HR · 14 December 2018

Can you dismiss an employee for posting a negative company review?

negative reviews
Dismissing an employee for making valid claims is unlikely to be well received by the rest of the workforce

Company reviews left on websites such as Glassdoor and Indeed can be a great way for your organisation to build a positive reputation and help in efforts to recruit new talent. However, there is always the risk that staff may leave negative reviews on these websites, which can have a different impact altogether.

Whether you can dismiss an employee for posting a negative company review will depend on a number of determining factors. One such factor would be whether or not there is a workplace policy in place which regulates employees’ activity online.

These policies typically prohibit staff from making defamatory comments that compromise the company or damage its reputation, as well as disclosing sensitive or confidential data. Individuals that are found to breach these guidelines should be subject to the company’s disciplinary procedure, which depending on the circumstances could reasonably result in dismissal.

Gather evidence

However, before making a decision on dismissing an employee for posting a negative review you should complete a thorough investigation. It is important to gather sufficient evidence of any alleged remarks, which should be easy to locate if the review was posted on social media. However, if the review was posted on Glassdoor or a similar website, it is likely to be anonymous and therefore difficult to attribute to one particular employee.

Prior to taking action, you should also consider the legitimacy of the review and ask yourself: are the claims unfounded, or do they carry a semblance of truth? You should also consider how a negative review may be a good way to uncover any underlying issues within the organisation that may be troubling, affording you an opportunity to address these and improve employee relations.


If the review specifically references issues such as bullying or harassment then you must look into this further, as doing so will be expected by an employment tribunal should the employee in question end up making a claim for constructive unfair dismissal. To cover all bases, an informal meeting should be held in which staff are reminded to make use of the company’s grievance reporting procedure if they are experiencing any problems at work.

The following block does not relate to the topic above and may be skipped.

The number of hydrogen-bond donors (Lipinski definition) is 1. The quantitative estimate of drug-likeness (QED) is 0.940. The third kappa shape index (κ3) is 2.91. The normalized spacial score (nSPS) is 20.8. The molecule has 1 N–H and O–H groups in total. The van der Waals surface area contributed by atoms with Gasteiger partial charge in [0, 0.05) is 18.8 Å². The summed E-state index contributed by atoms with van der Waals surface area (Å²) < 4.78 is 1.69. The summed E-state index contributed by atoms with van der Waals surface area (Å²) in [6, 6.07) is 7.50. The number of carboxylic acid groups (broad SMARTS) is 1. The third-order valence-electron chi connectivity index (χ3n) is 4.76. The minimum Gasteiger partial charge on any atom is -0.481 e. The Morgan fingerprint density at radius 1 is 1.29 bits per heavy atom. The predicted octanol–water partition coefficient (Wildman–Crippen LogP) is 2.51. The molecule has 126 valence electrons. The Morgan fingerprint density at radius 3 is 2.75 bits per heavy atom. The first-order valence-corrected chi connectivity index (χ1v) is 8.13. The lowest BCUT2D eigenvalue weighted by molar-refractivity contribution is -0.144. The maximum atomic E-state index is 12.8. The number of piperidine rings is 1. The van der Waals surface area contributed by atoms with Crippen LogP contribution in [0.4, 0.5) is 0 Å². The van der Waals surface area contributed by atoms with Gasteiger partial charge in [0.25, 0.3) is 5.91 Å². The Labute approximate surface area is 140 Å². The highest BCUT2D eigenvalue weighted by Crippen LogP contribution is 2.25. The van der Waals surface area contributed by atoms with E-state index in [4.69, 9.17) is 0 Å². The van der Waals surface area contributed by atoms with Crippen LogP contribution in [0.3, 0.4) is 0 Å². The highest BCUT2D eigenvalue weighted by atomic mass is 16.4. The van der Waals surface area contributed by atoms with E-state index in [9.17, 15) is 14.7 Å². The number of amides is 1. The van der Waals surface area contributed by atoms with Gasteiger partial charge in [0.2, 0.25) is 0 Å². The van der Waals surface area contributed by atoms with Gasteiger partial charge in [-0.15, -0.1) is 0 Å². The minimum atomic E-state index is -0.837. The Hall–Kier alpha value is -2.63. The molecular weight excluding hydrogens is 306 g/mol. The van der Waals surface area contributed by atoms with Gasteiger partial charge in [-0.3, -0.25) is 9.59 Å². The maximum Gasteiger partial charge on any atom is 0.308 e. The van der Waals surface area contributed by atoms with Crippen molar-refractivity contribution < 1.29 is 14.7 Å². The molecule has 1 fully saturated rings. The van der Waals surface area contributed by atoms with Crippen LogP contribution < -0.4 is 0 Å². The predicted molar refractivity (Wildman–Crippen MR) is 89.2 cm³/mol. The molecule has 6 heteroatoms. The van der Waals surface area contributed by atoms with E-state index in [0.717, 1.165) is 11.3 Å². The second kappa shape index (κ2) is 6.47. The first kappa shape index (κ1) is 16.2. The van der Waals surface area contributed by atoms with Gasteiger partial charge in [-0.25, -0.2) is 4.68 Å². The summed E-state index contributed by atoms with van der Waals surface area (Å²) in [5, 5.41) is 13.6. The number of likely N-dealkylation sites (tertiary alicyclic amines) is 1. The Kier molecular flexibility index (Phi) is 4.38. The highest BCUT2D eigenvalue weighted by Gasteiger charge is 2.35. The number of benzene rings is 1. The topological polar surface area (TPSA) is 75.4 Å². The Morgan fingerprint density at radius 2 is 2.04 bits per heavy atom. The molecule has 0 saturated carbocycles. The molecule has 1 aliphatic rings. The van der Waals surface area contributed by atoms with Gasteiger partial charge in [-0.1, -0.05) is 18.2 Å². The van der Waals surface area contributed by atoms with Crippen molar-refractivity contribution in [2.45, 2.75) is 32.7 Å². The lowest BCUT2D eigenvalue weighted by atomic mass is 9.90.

Ultimately if a negative review is untruthful and brings the company into disrepute it would be possible to dismiss the employee, providing the source of the review is clear and that it does not allude to any activities that could be covered by whistleblowing.

On the other hand, it is worth understanding that dismissing an employee for making a valid claim about the business, without making an effort to improve the situation, is unlikely to be well received by the rest of the workforce and could instead exacerbate any pre-existing feelings of discontent.

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Kate Palmer CIPD is the head of advisory at law firm Peninsula and is a member of its senior leadership team. She joined in 2009 having held a senior HR manager's role in another large company. With a specialist background in facilities management in the NHS, Kate offers a wealth of employment law experience. She's an expert negotiator - one notable case was with the NHS's trade unions over terms and conditions in the Agenda for Change pay system.

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